Excerpt from Jackie’s Book



As a young man, I planned on becoming a zoo director or a vertebrate paleontologist. Yet during one special weekend as a teenager, I learned a powerful lesson that sparked my dream of entering public office and becoming a leader of our nation.

It was 1958, I was fifteen years old, and we were living in Orléans, France. My father was a career soldier-an infantryman. He served his country in World War II, Korea, and Vietnam. He understood that freedom is not free. During our time in France, my father took me to Verdun. That battlefield had been the largest and bloodiest on the western front in World War I. While there, we stayed with a friend of my father’s who had been drafted in World War II and sent to the Philippines, survived the Bataan Death March in 1942, and went on to spend three and a half years in a Japanese prison camp during World War II. During that weekend, between talking to my father’s friend and learning about Verdun, I was immersed in stories of the human sacrifices that were made for freedom throughout both world wars. I learned that the freedoms we now enjoy and take for granted were paid for in blood. This truth became very real to me during those three days at Verdun.

The lesson from history is that it is possible for bad leadership to result in the collapse of seemingly invulnerable societies. I was shaken by the realization that countries can disappear with remarkable speed when societies and their cultural values collide.

As an American, I believe everything we hold dear-our freedom, our prosperity, and our safety -is very fragile. During that summer at Verdun, my father taught me that we desperately need leaders who look beyond the present, who understand the seriousness of the threats we face, and who are willing to commit themselves to finding solutions worthy of our challenges. The ultimate fate of any free society rests with our elected political leadership, and I decided it was my duty to become one of those leaders. This became my goal, my mission, my dream. That lesson from Verdun never left me, and it was the reason I ran for office. I ran for Congress twice unsuccessfully, but I never gave up on my aspiration to serve the public because I remembered those who never gave up defending freedom with their lives. After two defeats I won election and achieved my dream of becoming a leader for America.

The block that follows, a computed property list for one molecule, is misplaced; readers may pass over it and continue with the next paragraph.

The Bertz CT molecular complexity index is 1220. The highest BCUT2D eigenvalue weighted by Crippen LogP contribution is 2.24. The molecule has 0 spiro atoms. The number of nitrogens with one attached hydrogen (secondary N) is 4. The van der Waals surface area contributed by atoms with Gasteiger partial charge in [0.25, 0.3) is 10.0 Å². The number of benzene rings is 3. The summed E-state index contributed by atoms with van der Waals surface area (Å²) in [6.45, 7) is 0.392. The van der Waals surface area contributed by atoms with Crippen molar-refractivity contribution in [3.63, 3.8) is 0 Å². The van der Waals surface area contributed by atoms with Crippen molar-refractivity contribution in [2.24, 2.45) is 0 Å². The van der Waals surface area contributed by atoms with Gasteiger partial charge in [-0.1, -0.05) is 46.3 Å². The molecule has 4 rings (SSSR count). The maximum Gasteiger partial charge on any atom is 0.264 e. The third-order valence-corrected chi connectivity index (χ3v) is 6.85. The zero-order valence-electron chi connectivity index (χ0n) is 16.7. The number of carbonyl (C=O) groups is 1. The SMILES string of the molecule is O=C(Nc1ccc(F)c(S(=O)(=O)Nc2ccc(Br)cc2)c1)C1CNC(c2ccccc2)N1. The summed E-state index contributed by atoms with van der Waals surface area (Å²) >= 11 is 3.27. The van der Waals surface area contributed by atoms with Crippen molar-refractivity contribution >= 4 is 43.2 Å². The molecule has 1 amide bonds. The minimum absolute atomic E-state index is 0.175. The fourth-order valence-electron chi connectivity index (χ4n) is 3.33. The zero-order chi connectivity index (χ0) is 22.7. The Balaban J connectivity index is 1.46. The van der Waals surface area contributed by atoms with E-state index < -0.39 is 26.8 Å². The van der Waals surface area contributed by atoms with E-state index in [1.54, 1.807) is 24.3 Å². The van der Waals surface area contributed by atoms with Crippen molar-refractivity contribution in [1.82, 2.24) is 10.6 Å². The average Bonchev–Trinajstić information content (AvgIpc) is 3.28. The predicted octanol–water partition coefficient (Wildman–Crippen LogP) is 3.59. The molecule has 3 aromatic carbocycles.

About 46 million adults and 300,000 children in America have been diagnosed with arthritis, the nation’s leading cause of disability. My sister, Kathy, is one of them.

More than twenty years ago, when she was in her twenties, Kathy was diagnosed with a particularly severe form of the disease, rheumatoid arthritis. For years she struggled to find the correct medication, regimen, and health plan. Just a few years ago, her joints were swollen, she could not lift her arms above her head, and she found her daily walks on the beach in Florida, where she lives, taxing. There were days when Kathy could not get out of bed without assistance. And days when she lay in her bed and wept from the pain. About six years ago, she started taking a new drug, which has arrested her disease and given her a new lease on life. By focusing on what she can control -strength, flexibility, nutrition, lifestyle, and working with a personal trainer –Kathy has become stronger and increased her range of motion. In early 2007, Kathy and I decided to participate in the Arthritis Foundation’s Joints in Motion program, which required that we cover 26.2 miles on foot. This was quite a stretch for both of us. I had completed the New York Marathon in 1993 but was no longer running, or even walking, long distances. Kathy was taking her daily walks but rarely exceeded four miles at a time. Still, we knew that the goal of raising awareness and money for arthritis would provide us with the necessary drive. We decided on the goal of completing the Athens, Greece, marathon, which is held every fall. After all, since Athens is the birthplace of the marathon, it seemed to be a fitting location. Our dream of walking a marathon now had a deadline. While training, we changed our team name to America to Anywhere for Arthritis (A2A4A), …. And we left for Athens with more than $35,000 in donations for the Arthritis Foundation.

As we entered the stadium that held the finish line, we were met by Cynthia (a team member), who had finished hours before us. I turned to Kathy, smiled, and said, “Nike!” (Greek for victory). The smile on her face was proof that she too felt victorious. A few minutes later –seven hours and forty-eight minutes after we had started — Kathy, Jeanne, Phyllis, and I crossed the finish line together. Our deadline had been met, and our dream had been achieved.

After all the donations came in, A2A4A had raised more than $42,000 for the Arthritis Foundation.

In 2008, we walked the Dublin Marathon, added three new team members, and raised more than $65,000 for the Arthritis Foundation.